Verma mentions that India, as a country, can be split into two or three markets that are radically different. The company surveyed the Hindi speaking market (HSM) in the country, as well as the southern market, to find out which actor had appeal across Karnataka, Kerala, Telangana, Andhra Pradesh and Tamil Nadu. And so, the actor Rapido selected was Arjun.

However, beyond just reach, Tier-II, III cities and their infrastructure, pose challenges for the company, as the roads may not be in an ideal condition for safe driving. Verma reveals that 50-65 per cent of the business comes from the top seven metro cities - Bengaluru, Chennai, Delhi, Kolkata, Hyderabad, Ahmedabad and Mumbai.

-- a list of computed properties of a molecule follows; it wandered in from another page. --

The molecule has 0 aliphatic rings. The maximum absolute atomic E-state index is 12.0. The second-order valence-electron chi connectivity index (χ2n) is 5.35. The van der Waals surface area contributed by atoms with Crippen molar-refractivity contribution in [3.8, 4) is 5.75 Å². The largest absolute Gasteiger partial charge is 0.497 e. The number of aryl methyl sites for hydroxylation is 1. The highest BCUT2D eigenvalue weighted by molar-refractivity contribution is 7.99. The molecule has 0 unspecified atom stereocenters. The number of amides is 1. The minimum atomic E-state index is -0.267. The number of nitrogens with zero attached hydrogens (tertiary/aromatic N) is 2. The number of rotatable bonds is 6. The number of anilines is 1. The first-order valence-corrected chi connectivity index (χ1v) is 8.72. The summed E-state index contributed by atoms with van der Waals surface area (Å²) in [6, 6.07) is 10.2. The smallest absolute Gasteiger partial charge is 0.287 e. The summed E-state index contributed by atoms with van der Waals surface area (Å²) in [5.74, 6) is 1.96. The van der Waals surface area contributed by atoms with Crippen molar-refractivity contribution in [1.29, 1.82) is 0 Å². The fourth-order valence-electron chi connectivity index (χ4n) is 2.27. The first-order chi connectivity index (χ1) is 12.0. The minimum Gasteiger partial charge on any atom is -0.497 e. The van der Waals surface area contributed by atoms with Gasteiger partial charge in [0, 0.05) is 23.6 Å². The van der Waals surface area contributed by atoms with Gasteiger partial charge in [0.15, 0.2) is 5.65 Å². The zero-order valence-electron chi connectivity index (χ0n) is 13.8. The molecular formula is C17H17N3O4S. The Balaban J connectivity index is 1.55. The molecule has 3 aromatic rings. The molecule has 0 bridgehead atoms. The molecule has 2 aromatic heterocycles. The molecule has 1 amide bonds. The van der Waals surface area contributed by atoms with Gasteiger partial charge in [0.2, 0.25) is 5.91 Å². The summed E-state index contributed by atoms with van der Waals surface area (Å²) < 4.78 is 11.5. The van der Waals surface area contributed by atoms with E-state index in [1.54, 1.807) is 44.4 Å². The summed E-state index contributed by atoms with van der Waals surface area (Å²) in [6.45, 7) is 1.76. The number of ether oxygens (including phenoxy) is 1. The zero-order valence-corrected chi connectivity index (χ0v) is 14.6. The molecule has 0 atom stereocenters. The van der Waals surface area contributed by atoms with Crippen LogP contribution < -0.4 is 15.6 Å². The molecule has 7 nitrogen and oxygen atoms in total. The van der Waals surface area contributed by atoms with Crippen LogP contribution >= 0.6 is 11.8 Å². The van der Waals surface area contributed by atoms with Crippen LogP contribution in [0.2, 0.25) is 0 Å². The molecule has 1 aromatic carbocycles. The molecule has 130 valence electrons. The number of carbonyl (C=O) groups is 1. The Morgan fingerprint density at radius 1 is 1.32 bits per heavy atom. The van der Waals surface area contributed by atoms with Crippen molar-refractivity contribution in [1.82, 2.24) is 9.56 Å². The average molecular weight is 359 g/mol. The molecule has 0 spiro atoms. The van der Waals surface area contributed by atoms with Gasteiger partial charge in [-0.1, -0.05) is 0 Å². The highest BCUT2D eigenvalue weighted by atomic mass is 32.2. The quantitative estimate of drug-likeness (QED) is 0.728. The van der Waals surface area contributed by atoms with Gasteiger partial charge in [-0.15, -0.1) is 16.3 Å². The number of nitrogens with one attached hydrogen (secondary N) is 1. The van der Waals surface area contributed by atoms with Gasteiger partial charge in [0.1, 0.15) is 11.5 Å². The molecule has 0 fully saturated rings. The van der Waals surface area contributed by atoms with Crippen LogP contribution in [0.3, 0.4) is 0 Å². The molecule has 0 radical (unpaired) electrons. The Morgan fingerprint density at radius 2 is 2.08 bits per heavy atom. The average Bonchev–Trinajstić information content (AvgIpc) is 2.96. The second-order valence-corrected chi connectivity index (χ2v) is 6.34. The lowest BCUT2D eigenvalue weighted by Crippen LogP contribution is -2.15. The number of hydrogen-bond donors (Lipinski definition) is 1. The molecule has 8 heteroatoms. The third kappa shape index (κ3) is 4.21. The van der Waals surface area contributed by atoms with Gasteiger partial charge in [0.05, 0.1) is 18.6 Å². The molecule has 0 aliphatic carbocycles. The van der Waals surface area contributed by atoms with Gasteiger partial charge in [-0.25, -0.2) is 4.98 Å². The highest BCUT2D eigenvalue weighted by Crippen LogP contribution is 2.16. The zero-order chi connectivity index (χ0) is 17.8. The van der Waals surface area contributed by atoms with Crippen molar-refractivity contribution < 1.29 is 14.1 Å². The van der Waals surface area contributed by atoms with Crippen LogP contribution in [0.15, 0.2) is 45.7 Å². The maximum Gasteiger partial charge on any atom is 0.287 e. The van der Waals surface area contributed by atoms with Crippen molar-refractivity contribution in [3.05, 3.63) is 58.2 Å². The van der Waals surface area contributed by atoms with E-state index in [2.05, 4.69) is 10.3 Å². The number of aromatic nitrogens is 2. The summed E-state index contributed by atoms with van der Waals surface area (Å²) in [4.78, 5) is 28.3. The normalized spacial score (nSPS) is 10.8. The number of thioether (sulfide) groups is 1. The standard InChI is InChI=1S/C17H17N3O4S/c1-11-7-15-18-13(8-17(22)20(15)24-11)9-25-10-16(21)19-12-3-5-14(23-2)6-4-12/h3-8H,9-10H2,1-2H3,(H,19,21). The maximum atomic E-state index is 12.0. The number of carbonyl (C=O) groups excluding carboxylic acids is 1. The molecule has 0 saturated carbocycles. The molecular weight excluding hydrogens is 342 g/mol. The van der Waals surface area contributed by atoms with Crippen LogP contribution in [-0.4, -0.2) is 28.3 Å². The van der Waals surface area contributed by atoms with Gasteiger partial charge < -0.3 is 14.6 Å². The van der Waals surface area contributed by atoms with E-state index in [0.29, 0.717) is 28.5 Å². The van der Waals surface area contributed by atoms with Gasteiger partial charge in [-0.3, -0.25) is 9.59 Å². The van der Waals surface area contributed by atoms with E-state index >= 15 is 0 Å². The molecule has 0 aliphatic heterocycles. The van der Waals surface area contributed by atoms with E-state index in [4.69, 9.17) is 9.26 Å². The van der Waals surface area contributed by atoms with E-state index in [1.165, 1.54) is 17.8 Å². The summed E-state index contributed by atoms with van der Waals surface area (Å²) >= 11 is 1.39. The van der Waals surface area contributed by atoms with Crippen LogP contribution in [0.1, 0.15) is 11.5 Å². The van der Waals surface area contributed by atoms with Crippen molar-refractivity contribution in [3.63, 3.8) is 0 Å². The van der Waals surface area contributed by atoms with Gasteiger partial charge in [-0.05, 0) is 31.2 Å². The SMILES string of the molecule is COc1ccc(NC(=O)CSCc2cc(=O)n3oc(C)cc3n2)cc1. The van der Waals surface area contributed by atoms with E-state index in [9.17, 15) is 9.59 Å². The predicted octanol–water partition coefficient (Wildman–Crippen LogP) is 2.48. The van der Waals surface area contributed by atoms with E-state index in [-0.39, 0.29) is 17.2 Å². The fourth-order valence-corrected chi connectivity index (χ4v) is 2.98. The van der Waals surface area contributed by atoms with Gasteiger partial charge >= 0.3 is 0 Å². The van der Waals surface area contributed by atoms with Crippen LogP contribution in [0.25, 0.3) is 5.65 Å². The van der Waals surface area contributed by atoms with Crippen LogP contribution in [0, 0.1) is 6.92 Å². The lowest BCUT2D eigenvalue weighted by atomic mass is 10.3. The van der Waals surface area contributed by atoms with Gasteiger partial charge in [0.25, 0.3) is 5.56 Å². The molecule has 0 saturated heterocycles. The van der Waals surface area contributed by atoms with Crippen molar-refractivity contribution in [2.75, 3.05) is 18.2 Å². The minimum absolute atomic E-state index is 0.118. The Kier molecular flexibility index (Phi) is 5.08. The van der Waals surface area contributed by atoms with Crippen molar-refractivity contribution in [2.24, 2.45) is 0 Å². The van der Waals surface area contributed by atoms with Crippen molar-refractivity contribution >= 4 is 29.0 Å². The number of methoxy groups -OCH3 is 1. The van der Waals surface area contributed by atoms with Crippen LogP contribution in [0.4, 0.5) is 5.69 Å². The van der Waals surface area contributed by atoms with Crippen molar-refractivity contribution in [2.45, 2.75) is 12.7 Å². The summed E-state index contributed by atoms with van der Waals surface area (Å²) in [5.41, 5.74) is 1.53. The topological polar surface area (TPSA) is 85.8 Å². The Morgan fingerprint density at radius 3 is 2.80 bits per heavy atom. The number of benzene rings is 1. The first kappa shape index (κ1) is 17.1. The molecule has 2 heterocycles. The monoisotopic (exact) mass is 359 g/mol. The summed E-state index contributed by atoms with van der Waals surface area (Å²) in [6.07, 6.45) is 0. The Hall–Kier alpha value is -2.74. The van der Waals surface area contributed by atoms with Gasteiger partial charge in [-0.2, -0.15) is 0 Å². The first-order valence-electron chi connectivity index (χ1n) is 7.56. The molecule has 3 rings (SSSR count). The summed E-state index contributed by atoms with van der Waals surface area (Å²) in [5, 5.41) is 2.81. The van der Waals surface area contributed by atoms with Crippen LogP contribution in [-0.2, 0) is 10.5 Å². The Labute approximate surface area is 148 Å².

He adds that the commute radius differs in Tier-I and II cities - with the former clocking in 15-20 km, whereas Tier-II and III cities clock in an average of 3-5 km.

Even though offices are reopening amid the looming threat of the new Omicron strain of the Coronavirus, Verma informs us that there are some people who do not want to invest in private transport, but want to avoid public commute at the same time.

"When it comes to COVID, proximity is a concern for users."

“When it comes to COVID, proximity is a concern for users. When you’re taking a bike taxi, you’re riding in an open environment and may, hence, feel safer. In a closed environment, chances of getting infected are much higher and people reach their destination faster on a bike taxi,” Verma explains.